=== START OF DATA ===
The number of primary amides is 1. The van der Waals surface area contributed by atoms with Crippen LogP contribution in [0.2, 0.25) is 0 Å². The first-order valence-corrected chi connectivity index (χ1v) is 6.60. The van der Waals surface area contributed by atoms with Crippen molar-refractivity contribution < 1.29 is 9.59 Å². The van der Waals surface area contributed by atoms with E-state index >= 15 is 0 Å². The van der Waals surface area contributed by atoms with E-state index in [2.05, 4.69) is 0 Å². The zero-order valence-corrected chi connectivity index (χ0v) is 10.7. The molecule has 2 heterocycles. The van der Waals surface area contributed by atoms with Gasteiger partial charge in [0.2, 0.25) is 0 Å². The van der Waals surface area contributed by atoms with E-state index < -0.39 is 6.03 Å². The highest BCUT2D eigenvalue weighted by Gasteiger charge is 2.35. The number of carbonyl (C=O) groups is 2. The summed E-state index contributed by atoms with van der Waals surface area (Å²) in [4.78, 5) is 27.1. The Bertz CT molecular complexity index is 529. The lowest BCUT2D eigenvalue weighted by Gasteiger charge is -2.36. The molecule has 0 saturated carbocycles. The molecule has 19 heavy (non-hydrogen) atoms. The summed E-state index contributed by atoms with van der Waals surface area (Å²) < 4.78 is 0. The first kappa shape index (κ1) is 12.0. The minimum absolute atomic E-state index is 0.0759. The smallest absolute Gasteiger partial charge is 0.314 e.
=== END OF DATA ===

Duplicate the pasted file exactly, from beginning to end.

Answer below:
The number of primary amides is 1. The van der Waals surface area contributed by atoms with Crippen LogP contribution in [0.2, 0.25) is 0 Å². The first-order valence-corrected chi connectivity index (χ1v) is 6.60. The van der Waals surface area contributed by atoms with Crippen molar-refractivity contribution < 1.29 is 9.59 Å². The van der Waals surface area contributed by atoms with E-state index >= 15 is 0 Å². The van der Waals surface area contributed by atoms with E-state index in [2.05, 4.69) is 0 Å². The zero-order valence-corrected chi connectivity index (χ0v) is 10.7. The molecule has 2 heterocycles. The van der Waals surface area contributed by atoms with Gasteiger partial charge in [0.2, 0.25) is 0 Å². The van der Waals surface area contributed by atoms with E-state index < -0.39 is 6.03 Å². The highest BCUT2D eigenvalue weighted by Gasteiger charge is 2.35. The number of carbonyl (C=O) groups is 2. The summed E-state index contributed by atoms with van der Waals surface area (Å²) in [4.78, 5) is 27.1. The Bertz CT molecular complexity index is 529. The lowest BCUT2D eigenvalue weighted by Gasteiger charge is -2.36. The molecule has 0 saturated carbocycles. The molecule has 19 heavy (non-hydrogen) atoms. The summed E-state index contributed by atoms with van der Waals surface area (Å²) < 4.78 is 0. The first kappa shape index (κ1) is 12.0. The minimum absolute atomic E-state index is 0.0759. The smallest absolute Gasteiger partial charge is 0.314 e.